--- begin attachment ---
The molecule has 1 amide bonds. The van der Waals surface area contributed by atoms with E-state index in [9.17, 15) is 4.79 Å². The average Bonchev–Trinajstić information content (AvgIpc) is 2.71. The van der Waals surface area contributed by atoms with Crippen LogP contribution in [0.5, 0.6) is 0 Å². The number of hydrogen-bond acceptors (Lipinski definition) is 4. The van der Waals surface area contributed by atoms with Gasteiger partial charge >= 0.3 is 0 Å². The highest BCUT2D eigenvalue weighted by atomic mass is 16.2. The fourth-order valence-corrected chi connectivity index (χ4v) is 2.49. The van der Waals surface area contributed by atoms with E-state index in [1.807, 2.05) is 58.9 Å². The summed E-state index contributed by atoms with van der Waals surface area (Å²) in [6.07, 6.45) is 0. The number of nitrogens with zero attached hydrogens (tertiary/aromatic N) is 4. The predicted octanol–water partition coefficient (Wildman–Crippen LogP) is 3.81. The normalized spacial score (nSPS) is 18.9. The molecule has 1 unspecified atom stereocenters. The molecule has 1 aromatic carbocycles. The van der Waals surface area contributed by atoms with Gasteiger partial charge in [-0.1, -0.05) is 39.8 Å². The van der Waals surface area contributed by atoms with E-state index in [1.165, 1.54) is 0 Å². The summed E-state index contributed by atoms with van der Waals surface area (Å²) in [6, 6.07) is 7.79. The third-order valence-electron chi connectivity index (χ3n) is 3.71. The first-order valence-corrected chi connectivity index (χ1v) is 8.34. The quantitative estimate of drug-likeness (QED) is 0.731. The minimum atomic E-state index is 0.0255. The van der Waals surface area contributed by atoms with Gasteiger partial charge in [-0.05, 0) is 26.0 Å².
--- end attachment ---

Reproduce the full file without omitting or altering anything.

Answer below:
The molecule has 1 amide bonds. The van der Waals surface area contributed by atoms with E-state index in [9.17, 15) is 4.79 Å². The average Bonchev–Trinajstić information content (AvgIpc) is 2.71. The van der Waals surface area contributed by atoms with Crippen LogP contribution in [0.5, 0.6) is 0 Å². The number of hydrogen-bond acceptors (Lipinski definition) is 4. The van der Waals surface area contributed by atoms with Gasteiger partial charge >= 0.3 is 0 Å². The highest BCUT2D eigenvalue weighted by atomic mass is 16.2. The fourth-order valence-corrected chi connectivity index (χ4v) is 2.49. The van der Waals surface area contributed by atoms with E-state index in [1.807, 2.05) is 58.9 Å². The summed E-state index contributed by atoms with van der Waals surface area (Å²) in [6.07, 6.45) is 0. The number of nitrogens with zero attached hydrogens (tertiary/aromatic N) is 4. The predicted octanol–water partition coefficient (Wildman–Crippen LogP) is 3.81. The normalized spacial score (nSPS) is 18.9. The molecule has 1 unspecified atom stereocenters. The molecule has 1 aromatic carbocycles. The van der Waals surface area contributed by atoms with Gasteiger partial charge in [-0.1, -0.05) is 39.8 Å². The van der Waals surface area contributed by atoms with E-state index in [1.165, 1.54) is 0 Å². The summed E-state index contributed by atoms with van der Waals surface area (Å²) in [6, 6.07) is 7.79. The third-order valence-electron chi connectivity index (χ3n) is 3.71. The first-order valence-corrected chi connectivity index (χ1v) is 8.34. The quantitative estimate of drug-likeness (QED) is 0.731. The minimum atomic E-state index is 0.0255. The van der Waals surface area contributed by atoms with Gasteiger partial charge in [-0.05, 0) is 26.0 Å².